The EIB Municipality Survey suggests that there might still be room for improvement in this respect – at first glance, municipalities seem to be aware of the complexities associated with an efficient allocation of resources. More than 80% of municipalities state that they have an urban development strategy. However, not all municipalities take these strategies into consideration when it comes to actual infrastructure planning. Of all municipalities that have an urban development strategy, only 72% consult this document in the process of planning infrastructure projects.

Examining the importance that municipalities attribute to ex-ante assessments of infrastructure projects reveals a similar picture. Of the roughly 60% of municipalities that carry out some type of ex ante assessment, only about two-thirds consider it a critical or important factor. Consequently, less than 40% of the surveyed municipalities assess the quality of infrastructure projects prior to implementation and consider this information important in decision-making.

Figure 4 Importance of ex ante assessments of infrastructure projects

Question: And how important would you say are the results of the independent assessment/s when deciding whether or not to go ahead with a project?

Source: EIB Municipality Survey.

Also, when it comes to the coordination of infrastructure investment activities with other bodies, there is room for improvement. Only 45% of municipalities say that they coordinate their infrastructure investment activities with the region in which they are located; and only 37% coordinate with neighbouring municipalities.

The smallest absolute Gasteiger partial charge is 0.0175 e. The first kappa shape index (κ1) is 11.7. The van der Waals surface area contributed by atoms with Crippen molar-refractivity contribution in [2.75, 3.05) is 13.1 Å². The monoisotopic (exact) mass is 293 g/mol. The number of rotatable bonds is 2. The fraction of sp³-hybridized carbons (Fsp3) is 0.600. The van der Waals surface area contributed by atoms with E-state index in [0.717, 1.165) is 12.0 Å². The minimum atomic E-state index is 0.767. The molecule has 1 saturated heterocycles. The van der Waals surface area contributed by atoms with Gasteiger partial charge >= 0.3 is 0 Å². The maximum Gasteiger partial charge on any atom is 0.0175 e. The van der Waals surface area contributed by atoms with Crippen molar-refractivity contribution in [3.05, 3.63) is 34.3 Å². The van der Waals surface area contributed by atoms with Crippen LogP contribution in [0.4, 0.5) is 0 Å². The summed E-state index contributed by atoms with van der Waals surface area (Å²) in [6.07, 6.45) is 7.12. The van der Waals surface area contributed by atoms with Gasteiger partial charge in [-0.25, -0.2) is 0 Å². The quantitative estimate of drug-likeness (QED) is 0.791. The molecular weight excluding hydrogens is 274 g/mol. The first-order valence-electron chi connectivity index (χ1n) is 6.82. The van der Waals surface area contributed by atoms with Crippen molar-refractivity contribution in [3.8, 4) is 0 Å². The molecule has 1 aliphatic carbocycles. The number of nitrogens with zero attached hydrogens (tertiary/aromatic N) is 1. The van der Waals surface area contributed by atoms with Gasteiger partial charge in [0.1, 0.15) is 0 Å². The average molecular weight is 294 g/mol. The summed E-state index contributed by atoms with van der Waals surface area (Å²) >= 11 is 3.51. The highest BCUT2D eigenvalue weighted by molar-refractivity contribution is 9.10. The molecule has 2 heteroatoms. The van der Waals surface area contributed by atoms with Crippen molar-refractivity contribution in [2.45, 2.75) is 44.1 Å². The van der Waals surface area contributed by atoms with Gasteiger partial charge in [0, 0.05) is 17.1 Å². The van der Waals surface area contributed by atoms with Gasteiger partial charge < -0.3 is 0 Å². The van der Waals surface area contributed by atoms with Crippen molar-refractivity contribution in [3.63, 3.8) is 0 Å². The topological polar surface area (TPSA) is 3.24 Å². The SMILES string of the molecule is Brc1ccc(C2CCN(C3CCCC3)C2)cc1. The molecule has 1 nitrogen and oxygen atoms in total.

More efforts are therefore needed to strengthen coordination and the planning and implementation of infrastructure projects at the EU, national, and sub-national levels to ensure effective use of public funds.

Making infrastructure investment more attractive for institutional investors

The combination of substantial infrastructure gaps and fiscal constraints may require a greater involvement of private investors in infrastructure financing.

Infrastructure investments have many characteristics that should appeal to institutional investors. They have a long duration, facilitate matching of long-term liabilities with cash flows, and provide opportunities for portfolio diversification because of the low correlation of returns with other assets (OECD 2011). Yet average infrastructure investment by these investors, in the form of unlisted equity and debt, accounts for only 1.1% of total assets under management (OECD 2016).

The limited involvement of private investors can partly be explained by practical issues. For instance, low returns have held back corporate sector investment (Grayburn and Haug 2015). Unlike in the US, it seems that regulators in Europe did not sufficiently account for the increase in equity risk premia, which should have pushed up allowed returns. Moreover, pension funds and insurers are dis-incentivised from investing in infrastructure by a lack of data, some solvency and funding regulations, and limited investment and risk management expertise (Della Croce and Yermo 2013, OECD 2017b).

It is also likely that a clear planning and prioritisation system of infrastructure projects also matters for potential private investors’ willingness to engage in infrastructure projects through PPPs or corporate infrastructure projects.